By Hugh T. Ferguson, NASFAA Staff Reporter
Potential revenue losses for institutions of higher education by fiscal year 2021 could come to a total of $183 billion, according to a new study that analyzed revenue shortfalls.
Paul Friga, a public higher education consultant for the Association of Governing Boards of Universities and Colleges and vice president of strategy for HelioCampus, conducted the study with data from 107 institutions. The losses he found stemmed from decreased enrollment, tuition discounting, declining international student enrollments, the suspension of athletic programs, and direct COVID-19-related expenses.
Of the accrued losses, Friga estimates that in 2021 the most significant budgetary impact will come from revenue losses totalling $85 billion. Those projected reductions would be compounded by state budget cuts that could reach $74 billion, and institutional expenses related to COVID-19 could total an estimated $24 billion.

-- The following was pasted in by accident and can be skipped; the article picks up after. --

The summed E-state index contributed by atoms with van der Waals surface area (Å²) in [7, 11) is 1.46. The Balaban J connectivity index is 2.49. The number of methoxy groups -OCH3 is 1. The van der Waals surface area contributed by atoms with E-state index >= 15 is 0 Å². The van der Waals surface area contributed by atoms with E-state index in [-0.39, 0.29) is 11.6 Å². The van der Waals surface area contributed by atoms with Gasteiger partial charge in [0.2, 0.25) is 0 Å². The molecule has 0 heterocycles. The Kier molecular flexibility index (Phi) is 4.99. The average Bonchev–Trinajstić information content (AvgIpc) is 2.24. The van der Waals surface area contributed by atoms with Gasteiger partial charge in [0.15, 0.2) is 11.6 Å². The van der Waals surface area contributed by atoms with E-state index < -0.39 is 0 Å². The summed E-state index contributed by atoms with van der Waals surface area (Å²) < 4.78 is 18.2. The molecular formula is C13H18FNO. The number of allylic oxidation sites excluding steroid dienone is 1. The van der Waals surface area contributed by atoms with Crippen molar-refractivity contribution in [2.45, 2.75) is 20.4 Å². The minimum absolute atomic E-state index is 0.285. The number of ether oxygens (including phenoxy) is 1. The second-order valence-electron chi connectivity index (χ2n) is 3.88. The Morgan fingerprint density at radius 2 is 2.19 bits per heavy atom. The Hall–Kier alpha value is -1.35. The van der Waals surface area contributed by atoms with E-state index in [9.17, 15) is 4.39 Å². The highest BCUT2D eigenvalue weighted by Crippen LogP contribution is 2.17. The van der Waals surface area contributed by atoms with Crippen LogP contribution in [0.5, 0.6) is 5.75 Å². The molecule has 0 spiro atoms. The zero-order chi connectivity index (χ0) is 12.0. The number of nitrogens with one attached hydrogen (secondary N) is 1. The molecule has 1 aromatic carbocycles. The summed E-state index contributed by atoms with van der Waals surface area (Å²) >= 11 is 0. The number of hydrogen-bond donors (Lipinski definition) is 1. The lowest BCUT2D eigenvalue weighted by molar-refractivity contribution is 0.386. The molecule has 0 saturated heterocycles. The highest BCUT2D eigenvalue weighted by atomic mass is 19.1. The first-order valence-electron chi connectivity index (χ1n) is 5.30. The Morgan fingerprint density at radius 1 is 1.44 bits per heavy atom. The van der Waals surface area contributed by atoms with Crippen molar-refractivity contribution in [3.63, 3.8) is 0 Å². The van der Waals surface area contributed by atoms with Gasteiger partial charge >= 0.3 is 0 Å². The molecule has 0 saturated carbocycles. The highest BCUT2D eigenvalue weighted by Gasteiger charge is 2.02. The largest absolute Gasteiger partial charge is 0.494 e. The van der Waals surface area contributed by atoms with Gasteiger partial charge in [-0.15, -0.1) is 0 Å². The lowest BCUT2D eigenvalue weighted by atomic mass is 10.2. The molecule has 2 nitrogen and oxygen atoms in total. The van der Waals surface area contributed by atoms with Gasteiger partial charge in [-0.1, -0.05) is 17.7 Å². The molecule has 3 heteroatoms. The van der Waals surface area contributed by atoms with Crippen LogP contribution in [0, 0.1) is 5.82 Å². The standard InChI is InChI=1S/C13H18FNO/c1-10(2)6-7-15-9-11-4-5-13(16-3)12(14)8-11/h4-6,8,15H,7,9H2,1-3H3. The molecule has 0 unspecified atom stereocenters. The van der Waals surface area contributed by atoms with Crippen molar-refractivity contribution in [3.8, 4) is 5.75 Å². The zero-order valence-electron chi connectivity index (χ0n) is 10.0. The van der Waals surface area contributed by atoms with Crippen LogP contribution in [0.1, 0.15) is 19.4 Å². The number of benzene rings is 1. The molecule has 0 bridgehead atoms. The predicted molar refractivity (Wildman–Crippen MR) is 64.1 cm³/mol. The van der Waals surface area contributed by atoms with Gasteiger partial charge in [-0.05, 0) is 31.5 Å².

While institutions have sought to mitigate these pandemic-induced budgetary challenges by implementing hiring freezes, layoffs, operating budget cuts, and delayed capital projects, shortfalls still remain.
Institutions could best position themselves to avoid long-term funding crises by readjusting curricula, delivery models, and services — along with additional federal relief — Friga said.
Additional federal aid could help lessen continued budgetary blows. But while Congress has begun the budgetary process for administering additional aid, Friga estimates that President Joe Biden’s proposal could still leave a potential gap of up to $146 billion.
“COVID-19 proved that higher education can quickly respond to urgent situations,” Friga said. “Now boards and campus leaders need to use that responsiveness and inventiveness to ensure the longer-term financial health of higher education.”
NASFAA has and continues to urge congressional leaders to provide higher education with additional aid as they consider further pandemic relief measures.
“Any meaningful effort to address the pandemic and the economic dislocation it has caused will require the participation of colleges and universities, and we urge you to ensure they have the resources they need to accomplish this,” NASFAA wrote in a community letter to congressional leaders in January. “For all these reasons, we strongly urge you to provide at least $97 billion in support to postsecondary students and institutions in any relief bill.”
Publication Date: 2/9/2021
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